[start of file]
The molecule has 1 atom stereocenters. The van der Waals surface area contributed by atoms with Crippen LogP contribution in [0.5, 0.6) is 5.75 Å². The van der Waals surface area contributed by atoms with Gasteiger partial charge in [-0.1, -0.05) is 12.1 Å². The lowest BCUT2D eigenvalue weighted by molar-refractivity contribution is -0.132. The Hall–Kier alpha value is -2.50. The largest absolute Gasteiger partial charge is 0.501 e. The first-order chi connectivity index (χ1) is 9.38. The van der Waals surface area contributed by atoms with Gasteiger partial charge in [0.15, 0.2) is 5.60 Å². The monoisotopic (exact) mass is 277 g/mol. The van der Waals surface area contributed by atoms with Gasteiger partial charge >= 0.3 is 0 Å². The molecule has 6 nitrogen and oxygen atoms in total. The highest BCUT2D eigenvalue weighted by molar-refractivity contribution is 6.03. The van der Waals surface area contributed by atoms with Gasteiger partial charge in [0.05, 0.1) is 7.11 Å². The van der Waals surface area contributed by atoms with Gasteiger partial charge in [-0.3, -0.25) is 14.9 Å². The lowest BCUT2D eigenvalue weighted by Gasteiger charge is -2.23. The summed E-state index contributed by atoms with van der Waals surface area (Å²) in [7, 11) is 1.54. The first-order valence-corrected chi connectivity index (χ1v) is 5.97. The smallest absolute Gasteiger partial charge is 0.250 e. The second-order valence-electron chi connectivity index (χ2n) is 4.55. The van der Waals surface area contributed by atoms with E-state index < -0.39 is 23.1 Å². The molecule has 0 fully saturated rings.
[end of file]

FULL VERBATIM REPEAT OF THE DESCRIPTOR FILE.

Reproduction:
The molecule has 1 atom stereocenters. The van der Waals surface area contributed by atoms with Crippen LogP contribution in [0.5, 0.6) is 5.75 Å². The van der Waals surface area contributed by atoms with Gasteiger partial charge in [-0.1, -0.05) is 12.1 Å². The lowest BCUT2D eigenvalue weighted by molar-refractivity contribution is -0.132. The Hall–Kier alpha value is -2.50. The largest absolute Gasteiger partial charge is 0.501 e. The first-order chi connectivity index (χ1) is 9.38. The van der Waals surface area contributed by atoms with Gasteiger partial charge in [0.15, 0.2) is 5.60 Å². The monoisotopic (exact) mass is 277 g/mol. The van der Waals surface area contributed by atoms with Gasteiger partial charge >= 0.3 is 0 Å². The molecule has 6 nitrogen and oxygen atoms in total. The highest BCUT2D eigenvalue weighted by molar-refractivity contribution is 6.03. The van der Waals surface area contributed by atoms with Gasteiger partial charge in [0.05, 0.1) is 7.11 Å². The van der Waals surface area contributed by atoms with Gasteiger partial charge in [-0.3, -0.25) is 14.9 Å². The lowest BCUT2D eigenvalue weighted by Gasteiger charge is -2.23. The summed E-state index contributed by atoms with van der Waals surface area (Å²) in [7, 11) is 1.54. The first-order valence-corrected chi connectivity index (χ1v) is 5.97. The smallest absolute Gasteiger partial charge is 0.250 e. The second-order valence-electron chi connectivity index (χ2n) is 4.55. The van der Waals surface area contributed by atoms with E-state index < -0.39 is 23.1 Å². The molecule has 0 fully saturated rings.